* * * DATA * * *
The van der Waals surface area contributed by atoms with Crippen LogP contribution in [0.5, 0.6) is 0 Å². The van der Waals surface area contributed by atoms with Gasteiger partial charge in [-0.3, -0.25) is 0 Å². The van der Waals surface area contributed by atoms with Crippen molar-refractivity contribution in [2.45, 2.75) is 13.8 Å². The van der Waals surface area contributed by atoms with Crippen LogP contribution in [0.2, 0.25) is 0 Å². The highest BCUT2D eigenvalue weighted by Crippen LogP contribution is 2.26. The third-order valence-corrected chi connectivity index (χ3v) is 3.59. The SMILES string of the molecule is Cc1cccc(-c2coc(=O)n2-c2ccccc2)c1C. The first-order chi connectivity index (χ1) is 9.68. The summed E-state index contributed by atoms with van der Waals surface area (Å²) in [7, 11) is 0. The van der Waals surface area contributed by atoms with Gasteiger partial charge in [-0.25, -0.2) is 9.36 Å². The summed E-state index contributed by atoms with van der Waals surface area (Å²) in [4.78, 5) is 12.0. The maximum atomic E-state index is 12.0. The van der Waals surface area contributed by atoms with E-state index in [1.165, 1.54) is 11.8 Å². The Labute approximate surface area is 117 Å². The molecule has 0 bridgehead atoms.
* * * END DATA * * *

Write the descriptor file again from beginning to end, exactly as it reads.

The van der Waals surface area contributed by atoms with Crippen LogP contribution in [0.5, 0.6) is 0 Å². The van der Waals surface area contributed by atoms with Gasteiger partial charge in [-0.3, -0.25) is 0 Å². The van der Waals surface area contributed by atoms with Crippen molar-refractivity contribution in [2.45, 2.75) is 13.8 Å². The van der Waals surface area contributed by atoms with Crippen LogP contribution in [0.2, 0.25) is 0 Å². The highest BCUT2D eigenvalue weighted by Crippen LogP contribution is 2.26. The third-order valence-corrected chi connectivity index (χ3v) is 3.59. The SMILES string of the molecule is Cc1cccc(-c2coc(=O)n2-c2ccccc2)c1C. The first-order chi connectivity index (χ1) is 9.68. The summed E-state index contributed by atoms with van der Waals surface area (Å²) in [7, 11) is 0. The van der Waals surface area contributed by atoms with Gasteiger partial charge in [-0.25, -0.2) is 9.36 Å². The summed E-state index contributed by atoms with van der Waals surface area (Å²) in [4.78, 5) is 12.0. The maximum atomic E-state index is 12.0. The van der Waals surface area contributed by atoms with E-state index in [1.165, 1.54) is 11.8 Å². The Labute approximate surface area is 117 Å². The molecule has 0 bridgehead atoms.